There is no constitutional requirement that the search warrant be served on the target of the search, so the missing attachment didn’t matter. “As stated above, the record demonstrates with reasonable certainty that a warrant stating with particularity the items to be seized, in compliance with the Fourth Amendment, existed when entrance was made to conduct the search of Leflore’s residence. Therefore, Leflore fails to demonstrate that the Fourth Amendment argument he now makes is meritorious. And as a consequence, he also fails to establish that his counsel performed deficiently by failing to challenge the search of his residence on the grounds he now presents, or that he was prejudiced by his counsel’s failure to do so. Leflore is entitled to no relief on this claim of ineffective assistance of counsel.” Leflore v. United States, 2020 U.S. Dist. LEXIS 7002 (M.D. Ala. Jan. 14, 2020).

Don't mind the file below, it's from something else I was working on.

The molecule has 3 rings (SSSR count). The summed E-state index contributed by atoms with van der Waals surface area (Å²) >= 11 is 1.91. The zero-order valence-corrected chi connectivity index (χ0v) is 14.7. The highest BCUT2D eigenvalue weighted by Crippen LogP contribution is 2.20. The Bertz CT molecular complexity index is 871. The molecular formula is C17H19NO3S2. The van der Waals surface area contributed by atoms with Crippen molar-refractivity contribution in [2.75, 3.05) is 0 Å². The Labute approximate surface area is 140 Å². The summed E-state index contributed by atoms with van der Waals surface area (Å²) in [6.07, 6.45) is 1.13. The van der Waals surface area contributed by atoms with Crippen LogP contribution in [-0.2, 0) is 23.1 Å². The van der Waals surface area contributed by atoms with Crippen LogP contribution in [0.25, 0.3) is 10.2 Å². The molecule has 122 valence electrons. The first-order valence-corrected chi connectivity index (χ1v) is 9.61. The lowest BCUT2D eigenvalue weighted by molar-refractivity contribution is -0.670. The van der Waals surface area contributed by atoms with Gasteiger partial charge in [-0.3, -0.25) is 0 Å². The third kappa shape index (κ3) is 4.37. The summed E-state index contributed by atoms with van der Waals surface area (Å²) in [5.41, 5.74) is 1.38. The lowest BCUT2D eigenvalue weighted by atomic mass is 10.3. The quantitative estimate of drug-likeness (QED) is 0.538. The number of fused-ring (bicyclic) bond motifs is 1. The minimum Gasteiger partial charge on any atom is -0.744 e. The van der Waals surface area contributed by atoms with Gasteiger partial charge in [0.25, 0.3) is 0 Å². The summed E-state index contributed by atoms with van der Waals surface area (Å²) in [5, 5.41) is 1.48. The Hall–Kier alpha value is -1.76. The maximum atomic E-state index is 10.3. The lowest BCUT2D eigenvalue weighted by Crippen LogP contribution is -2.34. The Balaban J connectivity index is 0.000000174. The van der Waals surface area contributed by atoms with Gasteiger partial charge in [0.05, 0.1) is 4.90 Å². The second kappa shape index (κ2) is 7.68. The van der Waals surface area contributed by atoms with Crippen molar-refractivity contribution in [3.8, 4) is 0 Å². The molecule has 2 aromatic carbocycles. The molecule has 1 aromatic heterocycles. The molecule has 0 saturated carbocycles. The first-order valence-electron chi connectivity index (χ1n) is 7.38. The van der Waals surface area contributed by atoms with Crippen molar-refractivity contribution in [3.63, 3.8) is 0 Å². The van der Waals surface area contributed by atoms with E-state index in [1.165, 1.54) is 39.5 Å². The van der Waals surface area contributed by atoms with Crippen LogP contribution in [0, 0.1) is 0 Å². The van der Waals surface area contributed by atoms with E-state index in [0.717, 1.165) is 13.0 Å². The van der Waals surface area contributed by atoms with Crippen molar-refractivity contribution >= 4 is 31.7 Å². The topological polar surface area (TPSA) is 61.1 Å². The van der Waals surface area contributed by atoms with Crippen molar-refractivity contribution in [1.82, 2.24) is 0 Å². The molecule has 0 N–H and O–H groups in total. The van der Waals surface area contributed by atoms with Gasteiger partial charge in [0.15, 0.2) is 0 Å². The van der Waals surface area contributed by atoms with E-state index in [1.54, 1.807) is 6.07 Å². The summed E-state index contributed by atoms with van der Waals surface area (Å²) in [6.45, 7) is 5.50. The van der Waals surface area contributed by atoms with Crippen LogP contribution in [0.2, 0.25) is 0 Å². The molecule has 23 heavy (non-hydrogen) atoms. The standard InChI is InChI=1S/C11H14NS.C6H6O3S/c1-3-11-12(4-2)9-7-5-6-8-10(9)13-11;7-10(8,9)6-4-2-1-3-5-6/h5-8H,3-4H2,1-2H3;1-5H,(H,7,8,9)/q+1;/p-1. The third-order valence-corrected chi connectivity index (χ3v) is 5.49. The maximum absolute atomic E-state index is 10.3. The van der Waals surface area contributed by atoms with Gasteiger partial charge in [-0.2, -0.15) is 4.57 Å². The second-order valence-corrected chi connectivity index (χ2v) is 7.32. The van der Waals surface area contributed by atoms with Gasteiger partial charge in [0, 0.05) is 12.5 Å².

“In any event, for reasons discussed below, reasonable jurists would agree that Price failed to show that counsel performed deficiently by failing to challenge the search warrant, because Price has not identified any meritorious claim that counsel could have raised.” Price v. United States, 2020 U.S. App. LEXIS 1416 (6th Cir. Jan. 15, 2020).*